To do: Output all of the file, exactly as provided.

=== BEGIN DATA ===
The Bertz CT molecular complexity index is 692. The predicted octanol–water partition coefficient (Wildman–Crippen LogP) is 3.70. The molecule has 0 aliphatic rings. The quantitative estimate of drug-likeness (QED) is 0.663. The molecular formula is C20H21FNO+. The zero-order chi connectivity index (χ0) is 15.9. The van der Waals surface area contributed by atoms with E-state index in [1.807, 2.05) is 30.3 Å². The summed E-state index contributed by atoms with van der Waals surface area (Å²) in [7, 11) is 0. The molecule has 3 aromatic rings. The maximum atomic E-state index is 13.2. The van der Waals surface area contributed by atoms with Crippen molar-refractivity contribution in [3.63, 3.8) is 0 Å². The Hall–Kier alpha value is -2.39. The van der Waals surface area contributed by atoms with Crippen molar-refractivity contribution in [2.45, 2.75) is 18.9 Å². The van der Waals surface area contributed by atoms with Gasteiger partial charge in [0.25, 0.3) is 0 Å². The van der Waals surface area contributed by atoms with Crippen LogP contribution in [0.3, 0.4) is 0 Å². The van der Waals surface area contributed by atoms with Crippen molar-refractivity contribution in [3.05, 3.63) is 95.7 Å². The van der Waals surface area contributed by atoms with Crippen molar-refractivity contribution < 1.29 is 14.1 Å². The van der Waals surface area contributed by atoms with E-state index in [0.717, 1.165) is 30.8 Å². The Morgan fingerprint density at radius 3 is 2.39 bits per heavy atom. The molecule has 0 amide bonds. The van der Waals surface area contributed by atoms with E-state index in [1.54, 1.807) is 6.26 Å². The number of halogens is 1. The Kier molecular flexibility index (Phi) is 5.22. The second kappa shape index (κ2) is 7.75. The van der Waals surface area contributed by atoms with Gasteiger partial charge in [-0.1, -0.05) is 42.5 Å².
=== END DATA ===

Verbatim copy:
The Bertz CT molecular complexity index is 692. The predicted octanol–water partition coefficient (Wildman–Crippen LogP) is 3.70. The molecule has 0 aliphatic rings. The quantitative estimate of drug-likeness (QED) is 0.663. The molecular formula is C20H21FNO+. The zero-order chi connectivity index (χ0) is 15.9. The van der Waals surface area contributed by atoms with E-state index in [1.807, 2.05) is 30.3 Å². The summed E-state index contributed by atoms with van der Waals surface area (Å²) in [7, 11) is 0. The molecule has 3 aromatic rings. The maximum atomic E-state index is 13.2. The van der Waals surface area contributed by atoms with Crippen molar-refractivity contribution in [3.63, 3.8) is 0 Å². The Hall–Kier alpha value is -2.39. The van der Waals surface area contributed by atoms with Crippen molar-refractivity contribution in [2.45, 2.75) is 18.9 Å². The van der Waals surface area contributed by atoms with Gasteiger partial charge in [0.25, 0.3) is 0 Å². The van der Waals surface area contributed by atoms with Crippen LogP contribution in [0.3, 0.4) is 0 Å². The van der Waals surface area contributed by atoms with Crippen molar-refractivity contribution in [3.05, 3.63) is 95.7 Å². The van der Waals surface area contributed by atoms with Crippen molar-refractivity contribution < 1.29 is 14.1 Å². The van der Waals surface area contributed by atoms with E-state index in [0.717, 1.165) is 30.8 Å². The Morgan fingerprint density at radius 3 is 2.39 bits per heavy atom. The molecule has 0 amide bonds. The van der Waals surface area contributed by atoms with E-state index in [1.54, 1.807) is 6.26 Å². The number of halogens is 1. The Kier molecular flexibility index (Phi) is 5.22. The second kappa shape index (κ2) is 7.75. The van der Waals surface area contributed by atoms with Gasteiger partial charge in [-0.1, -0.05) is 42.5 Å².